Quiet Meltdowns and the Money Panic
By Frank Barbera CMT. August 21, 2007
Last week, Fed Chairmen Bernanke reacted with outstanding sensibility to try and calm the outwardly irrational fears that have gripped the international credit markets. While we may, as of yet, be unable to know whether these fears were truly irrational, the degree of paranoia and the degree of real fear was unmistakable. Just look at the Canadian Commercial Paper market last week, and it's near seizure. For our part, while we realize that the Fed’s move may not be seen in the best light by those in the Austrian School (and they may well be right in the medium term), from a more ‘here and now’ mainstream point of view, the move was inventive, for the Fed may have calmed some nerves by re-introducing the Discount Window as a more viable funding tool.
Stepping back for a moment, we were stunned by the revelations which emerged from the commercial paper market, where total outstanding paper plunged by $91.10 billion dollars in just over a week. This was a clear sign that borrowers were unable to roll over short term debts, with the nearly 2.20 trillion dollar Asset Backed Commercial Paper market (ABCP) now transcending the Sub-Prime market as the next flash point in the Credit Crunch. According to Ambrose Evans Pritchard at the London Daily Telegraph, “This short-term debt is used to fund long-term investments, creating a maturity mismatch that has now turned deadly. The Fed quietly softened its rules yesterday to let banks use the ABCP loans as collateral, a move that effectively offers a government floor.” Quoting a senior strategist at Barclays, Pritchard continues, stating that, in effect, “The sub-prime losses have been spread through the system in such a way that nobody knows who’s got what, and where the losses are, so the safest thing is to not lend to anybody.”
As liquidity drained from this nation's Commercial Paper market, with financial officers unwilling to lend out short duration paper for fear of purchasing toxic debt, the Feds pledge to open the discount window and extend Open Ended 30 day loans on a rolling basis if needed, seems to initially calmed many nerves. Strangely, while things in Canada appear to be normalizing, the sudden plunge yesterday in T-Bill yields took the market off guard and hints that to a great degree a genuine calm has still not been restored. From the Financial Times, ”The yield on one-month Treasury Bills fell 160 basis points to 1.34% in early trading, while the 3 month Treasury Bill tumbled to 2.51% at one point, 123 basis points below Friday’s close — a sharper fall then during the October 1987 stock market crash.”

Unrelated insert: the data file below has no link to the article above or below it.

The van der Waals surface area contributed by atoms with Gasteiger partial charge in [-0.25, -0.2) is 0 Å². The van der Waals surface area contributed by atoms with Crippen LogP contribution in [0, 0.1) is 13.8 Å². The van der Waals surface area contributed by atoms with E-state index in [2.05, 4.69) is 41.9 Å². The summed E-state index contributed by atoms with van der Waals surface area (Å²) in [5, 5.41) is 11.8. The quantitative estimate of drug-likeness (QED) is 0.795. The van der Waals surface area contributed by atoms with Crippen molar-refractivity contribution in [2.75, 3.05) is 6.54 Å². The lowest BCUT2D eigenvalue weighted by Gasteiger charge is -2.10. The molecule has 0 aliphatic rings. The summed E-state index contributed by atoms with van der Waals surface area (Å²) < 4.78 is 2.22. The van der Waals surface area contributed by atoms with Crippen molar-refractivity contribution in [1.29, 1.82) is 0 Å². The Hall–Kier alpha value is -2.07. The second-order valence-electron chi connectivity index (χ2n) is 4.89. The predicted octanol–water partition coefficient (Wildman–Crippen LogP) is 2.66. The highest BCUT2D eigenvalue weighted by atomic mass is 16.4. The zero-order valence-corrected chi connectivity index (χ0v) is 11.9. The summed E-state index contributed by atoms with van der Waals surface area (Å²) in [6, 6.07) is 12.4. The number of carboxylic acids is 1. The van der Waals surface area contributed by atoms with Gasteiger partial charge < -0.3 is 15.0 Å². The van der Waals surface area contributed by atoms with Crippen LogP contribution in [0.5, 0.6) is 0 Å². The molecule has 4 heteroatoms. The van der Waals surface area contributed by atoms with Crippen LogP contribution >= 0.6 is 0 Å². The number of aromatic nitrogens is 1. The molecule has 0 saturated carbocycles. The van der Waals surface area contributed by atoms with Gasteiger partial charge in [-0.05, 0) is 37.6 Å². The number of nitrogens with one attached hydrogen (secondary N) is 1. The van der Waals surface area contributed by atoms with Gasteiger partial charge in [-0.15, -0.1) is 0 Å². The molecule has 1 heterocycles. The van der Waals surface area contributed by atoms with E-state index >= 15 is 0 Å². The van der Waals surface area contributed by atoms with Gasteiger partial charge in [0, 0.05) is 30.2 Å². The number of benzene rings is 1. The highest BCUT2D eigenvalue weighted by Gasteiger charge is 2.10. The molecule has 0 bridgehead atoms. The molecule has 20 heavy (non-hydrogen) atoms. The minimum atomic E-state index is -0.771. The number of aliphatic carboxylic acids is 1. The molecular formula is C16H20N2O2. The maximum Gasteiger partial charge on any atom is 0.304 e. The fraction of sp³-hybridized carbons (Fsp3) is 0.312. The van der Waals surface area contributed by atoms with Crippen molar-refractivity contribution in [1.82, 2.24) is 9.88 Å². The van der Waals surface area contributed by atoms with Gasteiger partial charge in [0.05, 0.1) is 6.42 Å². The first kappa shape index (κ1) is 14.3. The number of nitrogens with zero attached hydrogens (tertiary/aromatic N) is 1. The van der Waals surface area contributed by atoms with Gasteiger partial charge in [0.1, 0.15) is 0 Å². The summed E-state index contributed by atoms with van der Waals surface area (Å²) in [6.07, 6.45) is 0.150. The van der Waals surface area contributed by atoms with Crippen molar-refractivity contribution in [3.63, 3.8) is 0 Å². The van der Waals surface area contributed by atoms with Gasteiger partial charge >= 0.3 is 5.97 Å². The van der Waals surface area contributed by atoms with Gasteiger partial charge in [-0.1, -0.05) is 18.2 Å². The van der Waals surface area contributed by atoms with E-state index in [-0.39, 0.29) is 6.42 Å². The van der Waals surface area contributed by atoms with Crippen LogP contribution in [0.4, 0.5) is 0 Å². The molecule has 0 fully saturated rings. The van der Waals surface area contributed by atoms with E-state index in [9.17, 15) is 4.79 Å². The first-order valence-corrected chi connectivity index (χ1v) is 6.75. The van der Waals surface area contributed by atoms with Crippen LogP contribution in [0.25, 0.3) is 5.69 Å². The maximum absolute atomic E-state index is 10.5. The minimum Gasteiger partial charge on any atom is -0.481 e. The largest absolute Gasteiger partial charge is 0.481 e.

“We had clients asking to be pulled out of money market funds and wanting to get into Treasuries,” said Henley Smith, fixed income manager at Castleton Partners. “People are buying T-Bills because you know exactly what’s in it.”
Above: the 30 day spread on Commercial Paper versus Treasury Bills.
It is at times such at these where all moves on behalf of the Fed need to be carefully attenuated. Those looking to the Fed for a solution to ‘make it all go away’ are in many ways, grossly exaggerating the power of the Fed. In today’s credit crisis, the lack of liquidity is emanating from an abject fear surrounding credit quality. Is this system permeated with bad CDO debt? Increasing the supply of funds by injecting money into the system may allow the “walking wounded” another day to inhale fresh air, yet in the end, it will do nothing to embolden those making the decisions to lend out funds that creditworthiness has been restored.
Put another way, the Fed can create the conditions where there is ample liquidity in the system, but the Fed cannot force the market to create new credit. In a debt contraction, the Fed needs to maintain its objectivity and not look to bail out public markets, otherwise, credit markets could turn savagely on government paper introducing an even greater crisis in the currency markets. For the Fed, the tight rope walk has likely just begun, and this time, it is crossing the street ninety-nine floors above the mid-town intersection. The entire dynamics seen in the last few days remind me of the first few chapters of Dr. Martin Weiss' fictional 1989 book, “The Money Panic.” In that book, he illustrated a classic financial panic, where a cascading credit contraction began in the commercial paper market and quickly infected the broader banking system. In the final chapters, as the crisis reached its zenith, the interplay between the Fed Chairmen and the US President went along these lines.
“I see,” the president said. “We want to bring the corporate bonds up to the level of the government bonds. What’s happening is precisely the opposite. The governments are falling down to the level of the corporates. In short, we are not lifting them up, they are dragging us down. The question is, “Why?” Why don’t they believe our promise, our pledge? Why haven’t we restored confidence? At the meeting, it was said that we can create cash, that the law gives us the authority to funnel this cash wherever we please. The answer is, we can create cash, but we cannot create credit. What’s the difference?" the president queried. "There is a very big difference. To create more cash, all we have to do is speed up the printing presses at the mint. And when we distribute it, no one is going to turn us down. But to create credit, we have to convince investors and bankers to make loans to each other, and in this environment of falling confidence, I can assure you that is not easy.”